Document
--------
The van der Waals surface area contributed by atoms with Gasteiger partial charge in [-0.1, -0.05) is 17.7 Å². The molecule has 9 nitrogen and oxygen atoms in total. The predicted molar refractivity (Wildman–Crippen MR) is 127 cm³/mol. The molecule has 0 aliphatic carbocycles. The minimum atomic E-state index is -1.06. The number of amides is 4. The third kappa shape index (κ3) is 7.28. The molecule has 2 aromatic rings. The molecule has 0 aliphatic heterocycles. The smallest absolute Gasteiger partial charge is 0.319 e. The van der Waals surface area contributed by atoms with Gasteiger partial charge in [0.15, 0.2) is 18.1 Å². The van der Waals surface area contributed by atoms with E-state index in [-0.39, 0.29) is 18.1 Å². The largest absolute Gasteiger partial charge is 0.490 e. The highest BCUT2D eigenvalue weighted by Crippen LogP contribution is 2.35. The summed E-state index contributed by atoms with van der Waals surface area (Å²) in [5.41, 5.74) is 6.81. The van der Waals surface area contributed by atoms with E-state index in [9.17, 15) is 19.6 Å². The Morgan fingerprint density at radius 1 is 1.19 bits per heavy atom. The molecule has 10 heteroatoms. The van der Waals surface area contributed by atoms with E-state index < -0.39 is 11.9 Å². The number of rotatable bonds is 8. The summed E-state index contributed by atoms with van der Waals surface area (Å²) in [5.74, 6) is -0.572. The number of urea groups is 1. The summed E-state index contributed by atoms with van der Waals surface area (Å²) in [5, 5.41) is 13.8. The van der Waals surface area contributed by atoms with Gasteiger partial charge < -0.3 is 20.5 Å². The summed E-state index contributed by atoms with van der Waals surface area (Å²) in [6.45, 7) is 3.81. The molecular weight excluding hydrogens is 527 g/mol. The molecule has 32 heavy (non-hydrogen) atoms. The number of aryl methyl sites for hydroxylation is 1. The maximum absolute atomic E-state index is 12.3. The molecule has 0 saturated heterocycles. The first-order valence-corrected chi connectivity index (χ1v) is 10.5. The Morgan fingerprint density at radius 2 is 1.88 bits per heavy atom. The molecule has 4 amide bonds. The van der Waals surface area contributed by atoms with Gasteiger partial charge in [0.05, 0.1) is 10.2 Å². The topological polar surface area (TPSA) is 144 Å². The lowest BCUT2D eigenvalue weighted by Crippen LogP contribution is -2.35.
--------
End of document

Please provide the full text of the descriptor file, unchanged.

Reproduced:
The van der Waals surface area contributed by atoms with Gasteiger partial charge in [-0.1, -0.05) is 17.7 Å². The molecule has 9 nitrogen and oxygen atoms in total. The predicted molar refractivity (Wildman–Crippen MR) is 127 cm³/mol. The molecule has 0 aliphatic carbocycles. The minimum atomic E-state index is -1.06. The number of amides is 4. The third kappa shape index (κ3) is 7.28. The molecule has 2 aromatic rings. The molecule has 0 aliphatic heterocycles. The smallest absolute Gasteiger partial charge is 0.319 e. The van der Waals surface area contributed by atoms with Gasteiger partial charge in [0.15, 0.2) is 18.1 Å². The van der Waals surface area contributed by atoms with E-state index in [-0.39, 0.29) is 18.1 Å². The largest absolute Gasteiger partial charge is 0.490 e. The highest BCUT2D eigenvalue weighted by Crippen LogP contribution is 2.35. The summed E-state index contributed by atoms with van der Waals surface area (Å²) in [5.41, 5.74) is 6.81. The van der Waals surface area contributed by atoms with E-state index in [9.17, 15) is 19.6 Å². The Morgan fingerprint density at radius 1 is 1.19 bits per heavy atom. The molecule has 10 heteroatoms. The van der Waals surface area contributed by atoms with E-state index < -0.39 is 11.9 Å². The number of rotatable bonds is 8. The summed E-state index contributed by atoms with van der Waals surface area (Å²) in [5.74, 6) is -0.572. The number of urea groups is 1. The summed E-state index contributed by atoms with van der Waals surface area (Å²) in [5, 5.41) is 13.8. The van der Waals surface area contributed by atoms with Gasteiger partial charge < -0.3 is 20.5 Å². The summed E-state index contributed by atoms with van der Waals surface area (Å²) in [6.45, 7) is 3.81. The molecular weight excluding hydrogens is 527 g/mol. The molecule has 32 heavy (non-hydrogen) atoms. The number of aryl methyl sites for hydroxylation is 1. The maximum absolute atomic E-state index is 12.3. The molecule has 0 saturated heterocycles. The first-order valence-corrected chi connectivity index (χ1v) is 10.5. The Morgan fingerprint density at radius 2 is 1.88 bits per heavy atom. The molecule has 4 amide bonds. The van der Waals surface area contributed by atoms with Gasteiger partial charge in [0.05, 0.1) is 10.2 Å². The topological polar surface area (TPSA) is 144 Å². The lowest BCUT2D eigenvalue weighted by Crippen LogP contribution is -2.35.